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Extreme decline in voters and empty coffers: The NPD has seen better times. In addition, there are internal conflicts within the party. In Bavaria, the NPD tries the new state chairman Karl Richter. Apparently, he is striving again to work more closely with the violent neo-Nazis of the so-called Free Comradeships.

From: Ernst Eisenbichler

Status: 02/03/2014 | archive

The right-wing extremist National Democratic Party of Germany (NPD) has been cracking for years. Some want to get out of the martial combat boots and bald corner. They prefer to appear in bourgeois clothing with a tie and collar so as not to scare off the middle class and to fish out of their votes. The others "don't think the current image is radical enough," observes the political scientist Hajo Funke.

Resigned from the NPD: Ex-Federal Chairman Holger Apfel

Holger Apfel advocated a moderate appearance of the NPD in public - and received severe criticism from part of the party. After lengthy quarrels in the NPD, Apfel first resigned from his position as federal chairman in December 2013 - for "health reasons," as it was called. A short time later he resigned from the party. The party and the right-wing scene had made him "increasingly tired and sick with their ongoing political trench warfare and personal hate campaigns," wrote Apfel.

New country manager wants to cooperate with comradeships

Karl Richter, new head of the Bavarian NPD and BIA city council in Munich

In Bavaria, too, the NPD offers a mixed picture: there was once a strategic alliance between free radicals and the right-wing extremists within the NPD. But their long-time state chairman Ralf Ollert followed a "Wischi-washi course" for many young Nazis and right-wing skinheads.

Radical party members, including at management level, subsequently left the NPD and, according to the findings of the Bavarian Office for the Protection of the Constitution, oriented themselves in so-called "cross-comradeship networks", for example in the "Free Network South". Ralf Ollert did not stand as a candidate at the last state party conference in November 2012. His successor is Karl Richter, deputy NPD federal chairman, who has been on the Munich city council since the Bavarian local elections in 2008 as the top candidate of the NPD camouflage list for citizens' initiative foreigners stop (BIA).

Nuremberg, 2007: joint parade of NPD and members of a Free Comradeship

According to the findings of the Bavarian Office for the Protection of the Constitution, Richter is increasingly relying on cooperation with neo-Nazi comradeships in the greater Munich area - a signal to the violent faction of the right-wing extremist scene. It remains to be seen whether they will accept the offer.

Poor results, financial hardship

Whether with or without a symbiosis with the free hardcore neo-Nazis: The NPD has been bobbing around in state elections in Bavaria for decades with values ​​below two percent. In 2008, 1.2 percent jumped out, in 2013 it was only 0.6 percent. In 2013, the NPD could not even compete in Upper Bavaria and Lower Franconia. In both administrative districts, she failed to collect the necessary number of supporter signatures. Only once - in 1966, shortly after it was founded - did the NPD make it into the Bavarian state parliament with 7.4 percent. The party currently sits in the parliaments of Saxony and Mecklenburg-Western Pomerania.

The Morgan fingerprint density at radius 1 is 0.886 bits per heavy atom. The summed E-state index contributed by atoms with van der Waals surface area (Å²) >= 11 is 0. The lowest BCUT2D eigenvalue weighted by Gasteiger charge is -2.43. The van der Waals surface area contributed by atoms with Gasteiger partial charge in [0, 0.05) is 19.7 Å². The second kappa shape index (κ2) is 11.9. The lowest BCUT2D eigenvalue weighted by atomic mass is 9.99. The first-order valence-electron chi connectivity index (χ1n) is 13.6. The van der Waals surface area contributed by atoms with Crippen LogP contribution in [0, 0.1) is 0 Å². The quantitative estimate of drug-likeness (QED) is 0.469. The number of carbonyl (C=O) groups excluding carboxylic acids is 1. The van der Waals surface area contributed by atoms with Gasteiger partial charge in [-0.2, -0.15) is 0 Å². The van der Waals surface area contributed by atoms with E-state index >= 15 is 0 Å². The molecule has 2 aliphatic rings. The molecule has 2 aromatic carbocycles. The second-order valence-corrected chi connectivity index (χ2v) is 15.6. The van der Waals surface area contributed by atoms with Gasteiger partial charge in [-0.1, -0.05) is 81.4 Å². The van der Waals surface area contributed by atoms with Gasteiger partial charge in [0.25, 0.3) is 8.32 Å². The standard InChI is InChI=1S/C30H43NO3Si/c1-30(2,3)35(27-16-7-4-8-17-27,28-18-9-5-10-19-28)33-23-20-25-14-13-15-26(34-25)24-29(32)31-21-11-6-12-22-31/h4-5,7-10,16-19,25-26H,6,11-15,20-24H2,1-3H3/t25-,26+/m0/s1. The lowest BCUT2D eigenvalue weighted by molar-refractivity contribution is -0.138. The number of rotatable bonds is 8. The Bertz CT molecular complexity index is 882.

In addition to poor election results, the federal NPD has been plagued by a massive financial problem for some time, which worsened in 2013. The Bundestag stopped the disbursement of the funds from the state party financing because the NPD has not yet paid a fine of 1.27 million euros for an incorrect statement of accounts. The Bayern-NPD is financially better off compared to other state associations.

Interior Minister Herrmann calls for a ban on the NPD

Interior Minister Herrmann: "The NPD is a dangerous party."

According to the Office for the Protection of the Constitution, the party currently has 850 members in the Free State, making it one of the strongest state associations in Germany. Accordingly, the Bavarian Interior Minister Joachim Herrmann (CSU) warns of her: "All in all, I think the NPD is anti-constitutional. It is a dangerous party." Herrmann strongly advocates a ban on the NPD. Since the series of murders against migrants, which the right-wing terrorist group NSU is accused of, became known, there has been intensive thought again about a ban on the party. In 2003, a prohibition procedure before the Federal Constitutional Court failed due to the massive use of V-men.

Against "Islamization" and euro positions of the NPD

"Overcoming the system", "national community", "foreign infiltration", "Germany for the Germans", "integration is synonymous with genocide" - the NPD uses these and similar slogans. Their basic orientation is folk-nationalistic and racist. With regard to the Bundestag and Bavarian state elections in 2013, the NPD declared the debate about the alleged "Islamization" of Germany to be a key issue.

"In Bavaria too, since 2013 it has been a matter of showing a clear profile against the advancing Islamization and foreign infiltration."

Holger Apfel, NPD federal chairman until December 2013 before the state elections

In terms of financial policy, the NPD rejects state guarantees for private banks and calls for a return to the D-Mark. The party often tries to spread right-wing extremist views in a disguised manner on civic issues such as nature conservation or social engagement: for example, giving kindergarten places primarily to German children. The Bavarian Office for the Protection of the Constitution classifies the NPD as right-wing extremist, its core statements are "in contradiction to the free democratic basic order of the Basic Law".